Sea Wench Naturals Body Products – Wildcrafting and Gardening Off the Grid in BC

Look no further than Sea Wench Naturals for sustainable body products, including body washes, soaps shampoos and more - created off the grid in BC

Credit: Sea Wench Naturals

The Sea Wench Naturals line offers soaps, body washes, candles and more

Sea Wench Naturals provides sustainable, wildcrafted body products that will leave you looking, smelling and feeling great

Sometimes you pick up on a pattern, and that’s what happened during a recent trip to Vancouver Island.

Stopping in a few local shops, a number of different proprietors went out of their way to relay with pride that they carried the line of Sea Wench Naturals
body products from plants grown and wildcrafted locally in a sustainable manner.

Intrigued, I bought and tried a few soaps, some Sea Scrub and some bath salts, and they were all so memorable for their gorgeous scent and notable quality that I picked up even more to take home with me as gifts for friends and family.

While I don’t normally like “fragranced products” and cannot walk down the body-product aisle at the supermarket without gagging, these were so totally natural that it was as if I were simply breathing in the scent of what was growing in my garden.

A collection of plants and herbs that
will become Sea Wench Naturals

I was curious about who was behind these products made “on an island jewel in Clayoquot Sound” and wanted to learn more.

The People Behind Sea Wench Naturals

Sharon and Chris Taylor Whalen both live off the grid, “making their own electricity and music using solar panels eight months of the year.” Their only heat source is a high-efficient woodstove.

But that doesn’t mean they don’t enjoy some advantages of technology, including high-speed Internet, a laser printer and eco-efficient front-load washer. (For drying, they use a clothesline and sea breezes.)

“We care deeply for the earth and its wildlife,” says Sharon, who with Chris has been teaching and influencing organic gardening most of her life, sometimes in areas as remote as Bella Bella and Denny Island.

The topics closest to their hearts are food security; solar electricity; mushroom growing using log-spore inoculation; fruit trees; water-filtering systems; composting and worm farming; the vital role of bees and how to raise and care for them; natural pest deterrents; organic sprays; raised beds; and the design and building of a greenhouse, which they say has the ability to give all of us in the rainforest an edge on growing.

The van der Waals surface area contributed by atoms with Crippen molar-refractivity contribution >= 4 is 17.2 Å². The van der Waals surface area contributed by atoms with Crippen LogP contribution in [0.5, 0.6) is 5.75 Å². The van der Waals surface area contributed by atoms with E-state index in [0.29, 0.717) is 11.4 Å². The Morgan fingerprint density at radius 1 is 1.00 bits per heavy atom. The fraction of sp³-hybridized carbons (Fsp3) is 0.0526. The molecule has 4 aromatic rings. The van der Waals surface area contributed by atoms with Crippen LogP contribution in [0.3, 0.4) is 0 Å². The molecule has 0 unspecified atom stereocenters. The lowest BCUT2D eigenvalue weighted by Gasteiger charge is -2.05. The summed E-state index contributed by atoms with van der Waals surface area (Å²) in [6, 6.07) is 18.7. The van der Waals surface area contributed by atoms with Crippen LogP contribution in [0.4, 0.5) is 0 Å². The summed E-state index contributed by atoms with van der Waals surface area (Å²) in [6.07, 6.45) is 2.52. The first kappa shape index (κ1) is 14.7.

“We grow organically and use our medicinal healing plants – including comfrey, St. John’s wort, calendula, chamomile, Oregon grape root, oregano, thyme, rosemary, bay, shitake mushrooms, yarrow, lemon balm, mints, plantain, geranium leaf, borage, sweet grass, nettle, devil’s club and seaweeds – and many other plants both grown and wildcrafted gently and sustainably from many miles of wilderness in our formulation of products,” says Sharon.

“We usually put up approximately 150 gallons of oils just for our hand soaps for the season.” Their oils are solar infused and wood-fired in steam-heated copper-kettle double boilers. A few are shipped to a lab for extraction using high-pressure methods.

What they can’t grow themselves, they get from other organic growers, “trying to purchase what’s obtainable here in Canada. We use many of Canada’s essential oils and our signature scent is pure essential oil of cedar. Our glacial clay is also distilled and hand dug by First Nation and pioneer families from the Great Bear Rainforest.”


In addition what they need to make Sea Wench Naturals, the garden provides much of their food. “We just recently planted our garlic (800) in our sun-soaked seaweed garden patch. There’s nothing more fulfilling than garlic for the winter, and for friends out here on the wet coast!”

Sharon and Chris finished their fall planting with Swiss chard, kale, spinach and broad beans. Now they are ensuring they have an adequate supply of wood for the winter – another big job requiring salvaging, cutting, splitting and stacking.

Once their wood is piled sufficiently high, they look forward to spending winter fireside as they craft hand-dipped candles made from pure beeswax, shaping them lovingly in their own handmade moulds.

Summer or winter, life is full of sweet satisfactions living off the grid and from a garden as well as ever so gently from the forest and surrounding sea.